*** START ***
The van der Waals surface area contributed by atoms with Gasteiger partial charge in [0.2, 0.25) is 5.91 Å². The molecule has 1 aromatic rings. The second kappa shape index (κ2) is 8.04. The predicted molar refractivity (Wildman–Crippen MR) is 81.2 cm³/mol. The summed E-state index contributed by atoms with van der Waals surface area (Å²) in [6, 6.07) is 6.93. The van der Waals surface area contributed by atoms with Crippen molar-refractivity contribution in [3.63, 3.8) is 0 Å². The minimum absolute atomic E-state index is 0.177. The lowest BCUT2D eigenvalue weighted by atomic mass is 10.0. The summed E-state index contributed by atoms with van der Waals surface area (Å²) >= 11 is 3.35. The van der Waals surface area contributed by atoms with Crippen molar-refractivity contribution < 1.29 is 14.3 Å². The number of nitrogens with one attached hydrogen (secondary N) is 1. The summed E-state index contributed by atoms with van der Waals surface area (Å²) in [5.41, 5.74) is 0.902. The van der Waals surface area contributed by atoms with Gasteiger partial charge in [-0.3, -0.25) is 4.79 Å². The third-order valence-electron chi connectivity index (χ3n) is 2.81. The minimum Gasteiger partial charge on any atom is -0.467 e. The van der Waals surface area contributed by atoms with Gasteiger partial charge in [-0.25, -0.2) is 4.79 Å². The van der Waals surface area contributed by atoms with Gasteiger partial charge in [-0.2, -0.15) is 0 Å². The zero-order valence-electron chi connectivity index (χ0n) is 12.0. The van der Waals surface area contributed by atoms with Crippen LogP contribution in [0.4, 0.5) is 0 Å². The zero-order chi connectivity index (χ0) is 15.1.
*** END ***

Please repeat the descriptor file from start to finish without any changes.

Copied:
The van der Waals surface area contributed by atoms with Gasteiger partial charge in [0.2, 0.25) is 5.91 Å². The molecule has 1 aromatic rings. The second kappa shape index (κ2) is 8.04. The predicted molar refractivity (Wildman–Crippen MR) is 81.2 cm³/mol. The summed E-state index contributed by atoms with van der Waals surface area (Å²) in [6, 6.07) is 6.93. The van der Waals surface area contributed by atoms with Crippen molar-refractivity contribution in [3.63, 3.8) is 0 Å². The minimum absolute atomic E-state index is 0.177. The lowest BCUT2D eigenvalue weighted by atomic mass is 10.0. The summed E-state index contributed by atoms with van der Waals surface area (Å²) >= 11 is 3.35. The van der Waals surface area contributed by atoms with Crippen molar-refractivity contribution < 1.29 is 14.3 Å². The number of nitrogens with one attached hydrogen (secondary N) is 1. The summed E-state index contributed by atoms with van der Waals surface area (Å²) in [5.41, 5.74) is 0.902. The van der Waals surface area contributed by atoms with Gasteiger partial charge in [-0.3, -0.25) is 4.79 Å². The third-order valence-electron chi connectivity index (χ3n) is 2.81. The minimum Gasteiger partial charge on any atom is -0.467 e. The van der Waals surface area contributed by atoms with Gasteiger partial charge in [-0.25, -0.2) is 4.79 Å². The van der Waals surface area contributed by atoms with Gasteiger partial charge in [-0.2, -0.15) is 0 Å². The zero-order valence-electron chi connectivity index (χ0n) is 12.0. The van der Waals surface area contributed by atoms with Crippen LogP contribution in [0.4, 0.5) is 0 Å². The zero-order chi connectivity index (χ0) is 15.1.